The idea of the new law does come with its problems as historically humanity hasn’t been all that accepting of things that are different so it won’t go as smoothly as intended. History has shown that humanity has a hard enough time getting along with their own species let alone visitors from another planet who may look completely different.
This is where the episode excels as it approaches the issue in a really mature way by offering different perspectives on it. Kara is all for it because she is an alien and a very accepting person so the idea of aliens no longer having to hide their true selves is a fairly open and shut case as far as she’s concerned and she can’t wait for the law to pass.
Interestingly Kara can’t take the moral high ground in this situation as this episode shows that she has a blindspot for prejudices of her own. This manifests with Mon-El (Chris Wood) who was introduced back in the season premier but hasn’t really done anything up to this point so there was little point mentioning him. It turns out he’s a Daxamite from Krypton’s sister planet in the same system, Daxam and there is a long standing bitter rivalry between the two worlds. This rivalry causes Kara to jump to conclusions about him and behave in really judgemental ways around him. Mon’El has his opinions on Kryptonians confirmed through her actions and she refuses to see him in any other light.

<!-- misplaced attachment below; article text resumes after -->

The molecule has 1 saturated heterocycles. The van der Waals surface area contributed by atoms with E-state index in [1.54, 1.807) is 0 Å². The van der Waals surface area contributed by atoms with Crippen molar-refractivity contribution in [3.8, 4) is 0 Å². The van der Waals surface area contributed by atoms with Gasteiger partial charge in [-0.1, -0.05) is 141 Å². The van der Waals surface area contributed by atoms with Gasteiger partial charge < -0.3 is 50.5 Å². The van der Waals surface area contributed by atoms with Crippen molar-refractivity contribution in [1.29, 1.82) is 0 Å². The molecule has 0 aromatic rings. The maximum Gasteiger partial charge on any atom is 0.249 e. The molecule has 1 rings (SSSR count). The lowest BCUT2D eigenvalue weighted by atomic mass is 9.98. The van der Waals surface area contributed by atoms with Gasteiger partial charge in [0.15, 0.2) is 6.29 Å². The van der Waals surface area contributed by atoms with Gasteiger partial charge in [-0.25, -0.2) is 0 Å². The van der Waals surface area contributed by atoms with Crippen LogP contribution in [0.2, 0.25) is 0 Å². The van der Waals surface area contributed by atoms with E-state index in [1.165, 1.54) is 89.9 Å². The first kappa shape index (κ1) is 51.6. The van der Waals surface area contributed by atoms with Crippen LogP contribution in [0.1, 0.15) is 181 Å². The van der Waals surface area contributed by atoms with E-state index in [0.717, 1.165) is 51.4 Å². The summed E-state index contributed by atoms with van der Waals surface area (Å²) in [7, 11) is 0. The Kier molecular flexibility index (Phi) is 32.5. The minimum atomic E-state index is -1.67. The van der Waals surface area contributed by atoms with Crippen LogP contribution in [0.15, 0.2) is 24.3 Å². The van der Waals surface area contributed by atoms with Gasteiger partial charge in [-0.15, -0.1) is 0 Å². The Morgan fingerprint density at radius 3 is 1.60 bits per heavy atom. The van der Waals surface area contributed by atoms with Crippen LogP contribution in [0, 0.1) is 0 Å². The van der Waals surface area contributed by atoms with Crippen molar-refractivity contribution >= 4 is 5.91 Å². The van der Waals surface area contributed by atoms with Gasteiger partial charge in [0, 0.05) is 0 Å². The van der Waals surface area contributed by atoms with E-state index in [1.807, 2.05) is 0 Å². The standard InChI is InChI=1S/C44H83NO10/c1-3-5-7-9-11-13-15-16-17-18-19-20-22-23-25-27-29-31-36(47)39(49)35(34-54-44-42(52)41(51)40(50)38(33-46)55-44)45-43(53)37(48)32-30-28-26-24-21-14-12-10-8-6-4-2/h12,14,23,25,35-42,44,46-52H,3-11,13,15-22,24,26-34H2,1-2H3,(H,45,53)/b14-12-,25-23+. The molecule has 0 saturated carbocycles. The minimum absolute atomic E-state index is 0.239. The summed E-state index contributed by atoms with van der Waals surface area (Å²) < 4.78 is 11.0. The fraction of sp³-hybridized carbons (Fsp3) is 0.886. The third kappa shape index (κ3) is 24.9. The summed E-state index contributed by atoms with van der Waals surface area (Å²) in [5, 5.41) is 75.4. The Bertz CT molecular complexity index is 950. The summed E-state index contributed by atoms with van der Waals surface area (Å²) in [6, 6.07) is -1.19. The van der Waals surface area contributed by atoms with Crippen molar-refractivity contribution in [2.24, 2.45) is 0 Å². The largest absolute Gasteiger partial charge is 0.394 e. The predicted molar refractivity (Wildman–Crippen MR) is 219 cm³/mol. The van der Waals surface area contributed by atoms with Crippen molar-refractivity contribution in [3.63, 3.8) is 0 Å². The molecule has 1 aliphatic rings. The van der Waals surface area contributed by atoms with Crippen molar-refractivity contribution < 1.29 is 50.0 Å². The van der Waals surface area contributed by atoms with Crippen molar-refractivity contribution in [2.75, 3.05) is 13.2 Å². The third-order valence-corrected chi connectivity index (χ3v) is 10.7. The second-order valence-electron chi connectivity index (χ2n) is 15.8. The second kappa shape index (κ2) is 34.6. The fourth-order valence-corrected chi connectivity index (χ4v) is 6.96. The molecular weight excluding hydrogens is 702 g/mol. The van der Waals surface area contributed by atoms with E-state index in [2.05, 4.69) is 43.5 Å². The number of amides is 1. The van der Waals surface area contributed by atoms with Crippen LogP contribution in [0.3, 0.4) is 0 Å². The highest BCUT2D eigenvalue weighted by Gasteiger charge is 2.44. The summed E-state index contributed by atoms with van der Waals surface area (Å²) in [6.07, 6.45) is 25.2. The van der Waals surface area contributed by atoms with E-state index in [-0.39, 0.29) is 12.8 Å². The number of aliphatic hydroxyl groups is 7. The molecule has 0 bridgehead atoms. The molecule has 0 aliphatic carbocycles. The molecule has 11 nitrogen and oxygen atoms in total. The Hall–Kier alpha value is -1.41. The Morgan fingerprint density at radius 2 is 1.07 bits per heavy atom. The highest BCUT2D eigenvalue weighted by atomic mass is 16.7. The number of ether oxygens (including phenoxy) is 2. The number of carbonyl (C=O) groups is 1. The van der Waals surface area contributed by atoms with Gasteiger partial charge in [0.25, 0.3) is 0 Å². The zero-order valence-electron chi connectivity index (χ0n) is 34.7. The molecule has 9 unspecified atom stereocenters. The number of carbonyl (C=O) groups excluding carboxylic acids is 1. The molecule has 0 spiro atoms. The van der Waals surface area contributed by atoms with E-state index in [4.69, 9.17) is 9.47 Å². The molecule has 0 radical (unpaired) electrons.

In effect Kara is a microcosm of the human race as she is dealing with prejudice that has been built into her from birth and can’t see past them at first despite all of the comments she makes about inclusion and tolerance. Average people will be facing the same problems as tolerating aliens might be difficult for them to do, at least right away. Kara assumes the worst about Mon’El just as humanity will about other aliens.
By the end of the episode Kara realises that her opinions contradict her behaviour and takes steps to correct that by giving Mon’El the benefit of the doubt and releasing him. How this will progress is anyone’s guess at this point but I see it going in a few directions.